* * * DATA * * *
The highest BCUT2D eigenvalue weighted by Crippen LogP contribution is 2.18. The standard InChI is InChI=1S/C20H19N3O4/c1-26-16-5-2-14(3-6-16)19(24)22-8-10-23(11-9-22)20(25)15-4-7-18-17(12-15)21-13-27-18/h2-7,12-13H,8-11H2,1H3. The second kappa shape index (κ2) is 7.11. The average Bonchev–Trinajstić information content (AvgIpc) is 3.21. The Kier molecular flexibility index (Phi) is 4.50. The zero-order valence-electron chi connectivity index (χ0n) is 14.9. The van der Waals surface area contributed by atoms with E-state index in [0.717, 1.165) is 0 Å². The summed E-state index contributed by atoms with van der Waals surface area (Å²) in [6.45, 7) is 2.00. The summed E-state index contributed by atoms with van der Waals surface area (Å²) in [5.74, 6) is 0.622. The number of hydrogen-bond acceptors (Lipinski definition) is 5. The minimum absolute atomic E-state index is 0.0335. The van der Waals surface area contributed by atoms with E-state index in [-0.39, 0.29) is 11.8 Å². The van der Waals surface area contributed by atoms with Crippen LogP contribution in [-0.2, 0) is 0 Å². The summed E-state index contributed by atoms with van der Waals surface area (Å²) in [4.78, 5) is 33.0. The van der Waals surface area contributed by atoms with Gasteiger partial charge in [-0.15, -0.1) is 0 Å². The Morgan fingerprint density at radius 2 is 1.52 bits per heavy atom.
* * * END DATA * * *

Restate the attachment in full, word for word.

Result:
The highest BCUT2D eigenvalue weighted by Crippen LogP contribution is 2.18. The standard InChI is InChI=1S/C20H19N3O4/c1-26-16-5-2-14(3-6-16)19(24)22-8-10-23(11-9-22)20(25)15-4-7-18-17(12-15)21-13-27-18/h2-7,12-13H,8-11H2,1H3. The second kappa shape index (κ2) is 7.11. The average Bonchev–Trinajstić information content (AvgIpc) is 3.21. The Kier molecular flexibility index (Phi) is 4.50. The zero-order valence-electron chi connectivity index (χ0n) is 14.9. The van der Waals surface area contributed by atoms with E-state index in [0.717, 1.165) is 0 Å². The summed E-state index contributed by atoms with van der Waals surface area (Å²) in [6.45, 7) is 2.00. The summed E-state index contributed by atoms with van der Waals surface area (Å²) in [5.74, 6) is 0.622. The number of hydrogen-bond acceptors (Lipinski definition) is 5. The minimum absolute atomic E-state index is 0.0335. The van der Waals surface area contributed by atoms with E-state index in [-0.39, 0.29) is 11.8 Å². The van der Waals surface area contributed by atoms with Crippen LogP contribution in [-0.2, 0) is 0 Å². The summed E-state index contributed by atoms with van der Waals surface area (Å²) in [4.78, 5) is 33.0. The van der Waals surface area contributed by atoms with Gasteiger partial charge in [-0.15, -0.1) is 0 Å². The Morgan fingerprint density at radius 2 is 1.52 bits per heavy atom.